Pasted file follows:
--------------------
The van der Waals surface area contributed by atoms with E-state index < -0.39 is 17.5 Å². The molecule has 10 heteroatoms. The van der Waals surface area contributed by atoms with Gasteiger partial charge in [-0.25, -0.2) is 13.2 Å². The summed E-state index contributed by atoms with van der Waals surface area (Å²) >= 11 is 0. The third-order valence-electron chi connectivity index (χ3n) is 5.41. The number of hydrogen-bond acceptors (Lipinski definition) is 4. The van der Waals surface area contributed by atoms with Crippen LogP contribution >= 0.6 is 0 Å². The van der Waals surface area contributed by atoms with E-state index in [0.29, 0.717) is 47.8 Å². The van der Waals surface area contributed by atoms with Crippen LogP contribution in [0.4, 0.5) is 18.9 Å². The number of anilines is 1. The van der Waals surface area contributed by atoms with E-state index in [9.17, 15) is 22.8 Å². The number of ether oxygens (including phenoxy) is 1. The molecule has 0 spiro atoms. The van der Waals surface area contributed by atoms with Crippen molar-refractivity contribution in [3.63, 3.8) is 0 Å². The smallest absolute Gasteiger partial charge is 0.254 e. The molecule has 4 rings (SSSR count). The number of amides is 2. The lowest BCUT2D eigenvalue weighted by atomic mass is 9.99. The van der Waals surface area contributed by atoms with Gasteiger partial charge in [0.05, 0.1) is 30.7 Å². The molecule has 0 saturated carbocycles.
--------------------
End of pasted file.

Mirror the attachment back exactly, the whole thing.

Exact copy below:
The van der Waals surface area contributed by atoms with E-state index < -0.39 is 17.5 Å². The molecule has 10 heteroatoms. The van der Waals surface area contributed by atoms with Gasteiger partial charge in [-0.25, -0.2) is 13.2 Å². The summed E-state index contributed by atoms with van der Waals surface area (Å²) >= 11 is 0. The third-order valence-electron chi connectivity index (χ3n) is 5.41. The number of hydrogen-bond acceptors (Lipinski definition) is 4. The van der Waals surface area contributed by atoms with Crippen LogP contribution >= 0.6 is 0 Å². The van der Waals surface area contributed by atoms with E-state index in [0.29, 0.717) is 47.8 Å². The van der Waals surface area contributed by atoms with Crippen LogP contribution in [0.4, 0.5) is 18.9 Å². The number of anilines is 1. The van der Waals surface area contributed by atoms with E-state index in [9.17, 15) is 22.8 Å². The number of ether oxygens (including phenoxy) is 1. The molecule has 0 spiro atoms. The van der Waals surface area contributed by atoms with Crippen molar-refractivity contribution in [3.63, 3.8) is 0 Å². The smallest absolute Gasteiger partial charge is 0.254 e. The molecule has 4 rings (SSSR count). The number of amides is 2. The lowest BCUT2D eigenvalue weighted by atomic mass is 9.99. The van der Waals surface area contributed by atoms with Gasteiger partial charge in [0.05, 0.1) is 30.7 Å². The molecule has 0 saturated carbocycles.